Diabetic Girl and Yellow Lab Bond While He Works to Keep Her Alive

Coach may look like an ordinary dog, but he’s Elle Shaheen’s guardian angel.

ByABC News
August 24, 2015, 7:18 AM
Coach may look like an ordinary dog, but he's Elle Shaheen's guardian angel.
Coach may look like an ordinary dog, but he's Elle Shaheen's guardian angel.
Courtesy Stefany Shaheen

— -- Coach may look like an ordinary dog, but the yellow Labrador retriever is anything but. He’s Elle Shaheen's guardian angel.

Coach works 24 hours every day to keep the 15-year-old Portsmouth, New Hampshire, girl alive.

Elle has Type 1 diabetes. If her blood sugar is too low, she could have a seizure. If it’s too high, she could sustain serious, permanent damage.

Elle’s parents say they first noticed a change in their daughter about seven years ago.

“She was very irritable at times for no real reason,” her mother, Stefany Shaheen, told ABC News in an interview on Tuesday. "We couldn't really explain it. She was having trouble in her math class, which happened to fall after breakfast. And then, right before her diagnosis, she was clearly really sick."

Added Craig Welch, Stefany Shaheen's husband and Elle’s father: "Any parent who experiences that wants to trade places with (their child)."

Elle, a granddaughter of U.S. Sen. Jeanne Shaheen, said she had to test her blood sugar between 10 and 12 times every day.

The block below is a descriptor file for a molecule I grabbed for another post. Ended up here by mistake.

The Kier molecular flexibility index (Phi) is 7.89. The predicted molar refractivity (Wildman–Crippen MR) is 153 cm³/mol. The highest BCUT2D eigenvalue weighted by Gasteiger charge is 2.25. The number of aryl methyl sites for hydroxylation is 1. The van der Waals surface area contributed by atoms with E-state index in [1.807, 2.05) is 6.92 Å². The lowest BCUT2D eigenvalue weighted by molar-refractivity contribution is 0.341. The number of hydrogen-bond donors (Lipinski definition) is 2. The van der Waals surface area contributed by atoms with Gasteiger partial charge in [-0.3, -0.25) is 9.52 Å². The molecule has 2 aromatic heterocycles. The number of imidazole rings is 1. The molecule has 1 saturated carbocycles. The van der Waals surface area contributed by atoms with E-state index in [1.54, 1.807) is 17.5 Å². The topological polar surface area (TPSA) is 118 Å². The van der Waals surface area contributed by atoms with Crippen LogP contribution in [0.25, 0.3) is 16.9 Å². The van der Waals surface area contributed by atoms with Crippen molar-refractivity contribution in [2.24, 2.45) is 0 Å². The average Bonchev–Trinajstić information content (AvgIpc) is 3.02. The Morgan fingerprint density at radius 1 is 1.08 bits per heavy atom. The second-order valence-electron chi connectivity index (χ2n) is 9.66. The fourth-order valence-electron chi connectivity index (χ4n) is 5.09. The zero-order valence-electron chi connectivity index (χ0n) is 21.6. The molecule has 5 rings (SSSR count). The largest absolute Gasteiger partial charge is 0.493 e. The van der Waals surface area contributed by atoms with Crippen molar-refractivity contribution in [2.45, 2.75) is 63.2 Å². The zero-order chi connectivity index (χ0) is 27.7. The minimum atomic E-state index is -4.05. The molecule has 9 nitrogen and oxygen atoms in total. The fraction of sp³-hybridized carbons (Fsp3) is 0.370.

"And I had to take insulin shots every time I ate, every time my blood sugar was high, and every time before I went to bed," she said.

Elle had to be monitored continuously. Then, her family learned about diabetes alert dogs, which can smell changes in blood sugar and signal immediately.

It takes at least 2,000 hours to train a service dog, according to Sarah Holbert, the CEO of Cares, Inc., a Kansas organization that provides assistance dogs to people across the country.

"We're doing scent training, 'Can you find this?' 'Can you find this toy?' 'Can you find this ball?' 'Can you problem solve?'" Holbert, who is also a dog trainer, said of the work that goes into training a service dog.

Elle's family was on a waiting list for two years to get a diabetes alert dog. When she finally met Coach, it was love at first sight.

"The immediate feeling of relief came over me," Elle said. "Especially the first time he alerted me, just knowing that he was actually going to work."

Even during the interview with ABC News, the 4-year-old dog alerted Elle to an increase in her blood sugar. She did an immediate test and found that her blood sugar level was 339.

"If Coach wasn't here, I probably wouldn't have tested, and I would've sort of blown it off," Elle said. "And then I probably would've waited another hour or so to test my blood sugar and I would've been so much higher."

Welch said Coach has taught the family "that you can find hope and you can find light in unlikely places."

Elle agrees.

"I don't know where I would be without him," she said.

The family has had Coach for more than two years.

Stefany Shaheen watches her daughter and Coach make their way through the world together, saying their bond gives her a sense of relief.

Shaheen has written a book about her daughter and her dog. "Elle & Coach, Diabetes, the Fight for My Daughter’s Life, and the Dog Who Changed Everything," will be released Tuesday.